Harvest 2017 - making sure Marshall hadn't messed anything up
Quintessence Clone 8 Cab
Often the winemaking team isn't sure what wines are going to be released for the upcoming year until they go through and taste all of the finished wine in barrel and see if anything jumps out at them. This is where we get small production releases such as Canyons Malbec, Ciel du Cheval Petit Verdot, Old Vines Merlot, and the upcoming April release Quintessence Malbec which will likely never make it to the tasting bar for long.
Tasting 2016 Quintessence Cab
And just like that, we are already half way through spring club season! This spring we had/have some amazing releases in store. A few that definitely stick out and really fit the term “limited release” are listed below. Some of these wines never even make it to our tasting bar! We do wish that everyone could get their hands on these exclusive wines but, that’s what makes them so exclusive. To get on the wait-list or to pre-order please contact our Club team!
After making way through our Wine Club, we do have two new releases that have found their way to our tasting lineup. Come in to get your taste of some Fidelitas favorites!
On a regular basis, I am asked by guests, “what makes Red Mountain so special.” It’s one of my favorite questions and topics to share with visitors! Red Mountain is woven into our story from start to finish. From our first vintage of Red Mountain Merlot that dates to 2005, to our tasting room that opened in 2007, and our Estate Vineyard that was first planted in 2008, we are all in on Red Mountain. As an AVA, we’ve established six points that make the region we call home unique and specific to Red Mountain.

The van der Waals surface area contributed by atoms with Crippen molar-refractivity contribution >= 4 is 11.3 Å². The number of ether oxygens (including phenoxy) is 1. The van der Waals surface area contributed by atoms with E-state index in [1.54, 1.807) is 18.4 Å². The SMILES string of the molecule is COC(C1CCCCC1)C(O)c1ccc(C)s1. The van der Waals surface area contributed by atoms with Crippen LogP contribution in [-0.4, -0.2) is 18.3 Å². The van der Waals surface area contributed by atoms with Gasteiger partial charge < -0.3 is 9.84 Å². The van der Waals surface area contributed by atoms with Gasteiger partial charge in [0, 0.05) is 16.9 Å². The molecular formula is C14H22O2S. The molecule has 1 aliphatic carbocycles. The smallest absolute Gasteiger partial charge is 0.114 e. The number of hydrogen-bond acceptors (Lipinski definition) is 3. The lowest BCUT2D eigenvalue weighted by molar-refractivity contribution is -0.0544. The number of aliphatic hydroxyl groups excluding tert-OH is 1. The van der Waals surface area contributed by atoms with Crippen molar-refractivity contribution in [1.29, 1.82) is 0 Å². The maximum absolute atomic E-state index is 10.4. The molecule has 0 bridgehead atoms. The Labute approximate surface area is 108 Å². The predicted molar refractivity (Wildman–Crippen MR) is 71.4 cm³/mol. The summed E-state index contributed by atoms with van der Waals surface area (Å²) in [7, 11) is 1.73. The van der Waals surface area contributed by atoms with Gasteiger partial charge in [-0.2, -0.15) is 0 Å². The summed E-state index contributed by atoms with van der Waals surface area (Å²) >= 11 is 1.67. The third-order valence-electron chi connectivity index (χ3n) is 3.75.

The southwest slope provides the vineyards in the region with a direction aspect to the sun that is ideal for prolonged sunlight and exposure. These conditions allow for prolonged sun exposure and warmth provide for ripe tannins, a primary characteristic of Red Mountain.
More growing degree days create ripeness and concentration, while cool nights help retain acidity for balance and structure.
Red Mountain gathers less than 8 inches of rain per year. Drip irrigation and canopy management create ideal grape growing conditions. In addition, Red Mountain experience lower mold and mildew pressure compared to most other vineyard regions.
Defined by natural borders, the AVA is reminiscent of Old World, where every block is seen by a single vantage point. The Red Mountain AVA which was established in 2001, is comprised of 4,040 acres, 2,338 of which are planted with predominantly Cabernet Sauvignon.
Wind-blown Loess (Warden, Hezel, and Scooteney) were brought in by pre-historic floods. The high alkalinity and calcium carbonate content of the soil, along with the granular consistency, allow vines to form well-established root systems that reach deep nutrients and moisture.
Regular gusts of warm air keep grape clusters small and concentrate for flavors of the fruit for richness and intensity.